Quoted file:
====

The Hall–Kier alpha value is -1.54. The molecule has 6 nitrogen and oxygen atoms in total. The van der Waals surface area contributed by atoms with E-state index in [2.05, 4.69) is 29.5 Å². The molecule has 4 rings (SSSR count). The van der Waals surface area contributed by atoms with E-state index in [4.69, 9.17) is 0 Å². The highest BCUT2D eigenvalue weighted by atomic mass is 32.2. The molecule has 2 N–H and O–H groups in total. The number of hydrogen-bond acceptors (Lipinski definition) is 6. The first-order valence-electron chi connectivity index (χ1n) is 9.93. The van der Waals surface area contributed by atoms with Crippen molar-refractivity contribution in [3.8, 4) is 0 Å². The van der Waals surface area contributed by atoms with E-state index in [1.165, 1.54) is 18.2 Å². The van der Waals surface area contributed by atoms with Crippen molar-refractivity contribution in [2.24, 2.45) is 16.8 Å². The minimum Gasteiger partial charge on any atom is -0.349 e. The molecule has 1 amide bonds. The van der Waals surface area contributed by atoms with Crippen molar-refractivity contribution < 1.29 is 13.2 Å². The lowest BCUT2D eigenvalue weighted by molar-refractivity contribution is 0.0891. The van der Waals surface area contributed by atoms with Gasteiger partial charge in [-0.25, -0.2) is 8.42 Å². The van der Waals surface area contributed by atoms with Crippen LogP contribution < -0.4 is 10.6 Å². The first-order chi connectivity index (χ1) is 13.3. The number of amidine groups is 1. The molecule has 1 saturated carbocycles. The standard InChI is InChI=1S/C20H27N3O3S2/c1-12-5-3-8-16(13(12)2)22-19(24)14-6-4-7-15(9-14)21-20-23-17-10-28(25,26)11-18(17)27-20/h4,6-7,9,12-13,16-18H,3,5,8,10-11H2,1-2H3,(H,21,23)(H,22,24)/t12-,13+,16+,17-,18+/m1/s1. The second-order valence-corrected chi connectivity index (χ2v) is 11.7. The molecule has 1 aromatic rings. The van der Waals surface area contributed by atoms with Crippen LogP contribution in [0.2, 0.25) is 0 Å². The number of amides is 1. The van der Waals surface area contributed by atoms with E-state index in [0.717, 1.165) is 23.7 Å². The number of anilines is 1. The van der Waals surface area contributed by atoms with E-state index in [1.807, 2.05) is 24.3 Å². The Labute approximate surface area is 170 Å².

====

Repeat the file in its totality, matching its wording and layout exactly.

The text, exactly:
The Hall–Kier alpha value is -1.54. The molecule has 6 nitrogen and oxygen atoms in total. The van der Waals surface area contributed by atoms with E-state index in [2.05, 4.69) is 29.5 Å². The molecule has 4 rings (SSSR count). The van der Waals surface area contributed by atoms with E-state index in [4.69, 9.17) is 0 Å². The highest BCUT2D eigenvalue weighted by atomic mass is 32.2. The molecule has 2 N–H and O–H groups in total. The number of hydrogen-bond acceptors (Lipinski definition) is 6. The first-order valence-electron chi connectivity index (χ1n) is 9.93. The van der Waals surface area contributed by atoms with Crippen molar-refractivity contribution in [3.8, 4) is 0 Å². The van der Waals surface area contributed by atoms with E-state index in [1.165, 1.54) is 18.2 Å². The van der Waals surface area contributed by atoms with Crippen molar-refractivity contribution in [2.24, 2.45) is 16.8 Å². The minimum Gasteiger partial charge on any atom is -0.349 e. The molecule has 1 amide bonds. The van der Waals surface area contributed by atoms with Crippen molar-refractivity contribution < 1.29 is 13.2 Å². The lowest BCUT2D eigenvalue weighted by molar-refractivity contribution is 0.0891. The van der Waals surface area contributed by atoms with Gasteiger partial charge in [-0.25, -0.2) is 8.42 Å². The van der Waals surface area contributed by atoms with Crippen LogP contribution < -0.4 is 10.6 Å². The first-order chi connectivity index (χ1) is 13.3. The number of amidine groups is 1. The molecule has 1 saturated carbocycles. The standard InChI is InChI=1S/C20H27N3O3S2/c1-12-5-3-8-16(13(12)2)22-19(24)14-6-4-7-15(9-14)21-20-23-17-10-28(25,26)11-18(17)27-20/h4,6-7,9,12-13,16-18H,3,5,8,10-11H2,1-2H3,(H,21,23)(H,22,24)/t12-,13+,16+,17-,18+/m1/s1. The second-order valence-corrected chi connectivity index (χ2v) is 11.7. The molecule has 1 aromatic rings. The van der Waals surface area contributed by atoms with Crippen LogP contribution in [0.2, 0.25) is 0 Å². The number of amides is 1. The van der Waals surface area contributed by atoms with E-state index in [0.717, 1.165) is 23.7 Å². The number of anilines is 1. The van der Waals surface area contributed by atoms with E-state index in [1.807, 2.05) is 24.3 Å². The Labute approximate surface area is 170 Å².